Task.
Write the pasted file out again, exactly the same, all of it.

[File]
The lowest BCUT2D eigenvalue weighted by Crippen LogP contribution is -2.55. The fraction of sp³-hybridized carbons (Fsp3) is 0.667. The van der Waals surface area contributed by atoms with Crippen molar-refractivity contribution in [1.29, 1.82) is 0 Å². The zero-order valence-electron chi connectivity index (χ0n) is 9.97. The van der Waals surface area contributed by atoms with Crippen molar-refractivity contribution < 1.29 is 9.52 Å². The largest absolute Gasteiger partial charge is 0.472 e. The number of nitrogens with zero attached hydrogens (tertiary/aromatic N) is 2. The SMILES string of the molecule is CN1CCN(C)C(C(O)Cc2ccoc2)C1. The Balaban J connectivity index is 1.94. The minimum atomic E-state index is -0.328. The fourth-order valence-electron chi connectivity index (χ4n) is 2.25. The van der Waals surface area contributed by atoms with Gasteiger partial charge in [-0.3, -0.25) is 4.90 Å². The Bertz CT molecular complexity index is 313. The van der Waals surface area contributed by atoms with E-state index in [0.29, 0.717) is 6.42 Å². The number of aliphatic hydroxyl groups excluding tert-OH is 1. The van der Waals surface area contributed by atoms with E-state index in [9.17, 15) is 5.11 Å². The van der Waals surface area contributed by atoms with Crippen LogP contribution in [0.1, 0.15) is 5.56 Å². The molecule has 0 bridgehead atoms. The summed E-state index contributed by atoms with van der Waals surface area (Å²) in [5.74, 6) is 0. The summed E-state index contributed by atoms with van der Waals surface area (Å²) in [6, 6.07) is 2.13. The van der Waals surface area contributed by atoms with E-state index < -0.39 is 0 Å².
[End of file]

The lowest BCUT2D eigenvalue weighted by Crippen LogP contribution is -2.55. The fraction of sp³-hybridized carbons (Fsp3) is 0.667. The van der Waals surface area contributed by atoms with Crippen molar-refractivity contribution in [1.29, 1.82) is 0 Å². The zero-order valence-electron chi connectivity index (χ0n) is 9.97. The van der Waals surface area contributed by atoms with Crippen molar-refractivity contribution < 1.29 is 9.52 Å². The largest absolute Gasteiger partial charge is 0.472 e. The number of nitrogens with zero attached hydrogens (tertiary/aromatic N) is 2. The SMILES string of the molecule is CN1CCN(C)C(C(O)Cc2ccoc2)C1. The Balaban J connectivity index is 1.94. The minimum atomic E-state index is -0.328. The fourth-order valence-electron chi connectivity index (χ4n) is 2.25. The van der Waals surface area contributed by atoms with Gasteiger partial charge in [-0.3, -0.25) is 4.90 Å². The Bertz CT molecular complexity index is 313. The van der Waals surface area contributed by atoms with E-state index in [0.29, 0.717) is 6.42 Å². The number of aliphatic hydroxyl groups excluding tert-OH is 1. The van der Waals surface area contributed by atoms with E-state index in [9.17, 15) is 5.11 Å². The van der Waals surface area contributed by atoms with Crippen LogP contribution in [0.1, 0.15) is 5.56 Å². The molecule has 0 bridgehead atoms. The summed E-state index contributed by atoms with van der Waals surface area (Å²) in [5.74, 6) is 0. The summed E-state index contributed by atoms with van der Waals surface area (Å²) in [6, 6.07) is 2.13. The van der Waals surface area contributed by atoms with E-state index < -0.39 is 0 Å².